Laboratory test results showed that, within the human digestive system, the Zantac medication does not form the impurity known as N-nitrosodimethylamine or NDMA, said Dr. Janet Woodcock, director of the FDA’s Center for Drug Evaluation and Research, in a statement on Friday.
Zantac is a type of ranitidine, a medication for heartburn, stomach ulcers and other conditions that cause too much stomach acid.
“The information we’ve gathered as part of our ongoing ranitidine investigation has been vital to answering the questions we’ve received about the potential risk of these products,” Woodcock said.
“We also conducted tests that simulate what happens to ranitidine after it has been exposed to acid in the stomach with a normal diet and results of these tests indicate that NDMA is not formed through this process,” she said. “Similarly, if ranitidine is exposed to a simulated small intestine environment, NDMA is not formed. However, we still must test the drugs in the human body to fully understand if ranitidine forms NDMA.”
NDMA has been classified as a probable human carcinogen based on lab tests, and concern around Zantac containing levels of the impurity emerged in September.
The FDA released a statement in September stating that it had learned that some ranitidine medicines, including Zantac, contain low levels of NDMA.
In the weeks following that statement, retailers Walmart, CVS Pharmacy and Walgreens pulled Zantac and other over-the-counter ranitidine medications from their shelves and the drugmaker Sanofi voluntarily recalled the medication.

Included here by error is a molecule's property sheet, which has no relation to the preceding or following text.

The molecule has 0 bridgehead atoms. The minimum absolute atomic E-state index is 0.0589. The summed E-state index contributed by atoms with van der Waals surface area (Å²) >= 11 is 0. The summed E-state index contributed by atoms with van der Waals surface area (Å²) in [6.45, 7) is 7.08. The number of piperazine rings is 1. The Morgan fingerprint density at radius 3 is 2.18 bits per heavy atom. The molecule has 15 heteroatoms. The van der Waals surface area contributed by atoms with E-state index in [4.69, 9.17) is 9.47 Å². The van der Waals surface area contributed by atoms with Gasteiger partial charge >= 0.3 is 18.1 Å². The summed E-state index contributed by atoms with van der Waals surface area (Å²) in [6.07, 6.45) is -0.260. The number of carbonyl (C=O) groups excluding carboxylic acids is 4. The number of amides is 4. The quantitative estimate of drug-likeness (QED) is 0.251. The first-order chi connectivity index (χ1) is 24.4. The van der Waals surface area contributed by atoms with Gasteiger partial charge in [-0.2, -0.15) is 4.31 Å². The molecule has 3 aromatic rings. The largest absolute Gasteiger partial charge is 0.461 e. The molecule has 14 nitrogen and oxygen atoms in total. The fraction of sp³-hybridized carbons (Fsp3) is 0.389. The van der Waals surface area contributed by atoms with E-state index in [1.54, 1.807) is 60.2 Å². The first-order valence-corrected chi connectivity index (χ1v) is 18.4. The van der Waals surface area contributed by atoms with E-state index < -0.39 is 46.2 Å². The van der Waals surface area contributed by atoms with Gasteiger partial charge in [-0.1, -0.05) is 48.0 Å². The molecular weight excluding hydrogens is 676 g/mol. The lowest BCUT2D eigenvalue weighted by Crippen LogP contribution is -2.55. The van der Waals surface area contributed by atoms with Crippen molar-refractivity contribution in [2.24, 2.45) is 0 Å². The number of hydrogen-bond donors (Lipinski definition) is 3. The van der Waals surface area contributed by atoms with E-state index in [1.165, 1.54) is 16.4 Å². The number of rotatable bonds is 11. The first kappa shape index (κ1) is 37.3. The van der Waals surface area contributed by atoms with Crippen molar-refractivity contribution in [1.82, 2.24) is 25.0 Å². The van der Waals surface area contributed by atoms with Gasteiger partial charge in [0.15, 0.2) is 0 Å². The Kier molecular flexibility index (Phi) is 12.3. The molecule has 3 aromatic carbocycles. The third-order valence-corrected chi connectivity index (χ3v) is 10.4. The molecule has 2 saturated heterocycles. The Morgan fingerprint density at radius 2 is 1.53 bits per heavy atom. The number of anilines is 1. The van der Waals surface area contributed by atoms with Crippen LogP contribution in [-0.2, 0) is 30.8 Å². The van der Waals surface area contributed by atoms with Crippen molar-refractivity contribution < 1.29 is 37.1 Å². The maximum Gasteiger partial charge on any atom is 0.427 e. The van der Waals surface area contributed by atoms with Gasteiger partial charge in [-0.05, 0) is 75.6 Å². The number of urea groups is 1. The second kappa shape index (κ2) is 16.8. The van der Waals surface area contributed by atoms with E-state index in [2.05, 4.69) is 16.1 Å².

Now it turns out that “although many of these levels of NDMA observed through FDA testing are much lower than the levels some third-party scientists first claimed, some levels still exceed what the FDA considers acceptable for these medicines,” Woodcock said.
The “acceptable limits” of NDMA are 96 nanograms per day or 0.32 ppm. In Woodcock’s statement, she said that if the FDA or manufacturers find NDMA levels above that limit, companies will be asked to voluntarily recall their ranitidine products.
“We would also ask manufacturers to voluntarily recall nizatidine, commonly known as Axid, if they found NDMA above the acceptable daily intake level because it is chemically similar to ranitidine,” Woodcock said, adding that manufacturers should continue conducting their own lab tests.
“We are still working with manufacturers to investigate the true source of NDMA and to understand the root cause of the low levels of NDMA present in the drugs,” she said.
If you take over-the-counter ranitidine products or nizatidine, antacid medications, the FDA recommends considering other over-the-counter products for their conditions.
FDA tests of other medications, like Pepcid, Tagamet, Nexium, Prevacid and Prilosec, have shown no NDMA impurities in the medicines, according to Woodcock’s statement. If you take prescription ranitidine or nizatidine, you should talk to your doctor about other treatment option.
“There are multiple drugs approved for the same or similar uses as ranitidine and nizatidine,” Woodcock said.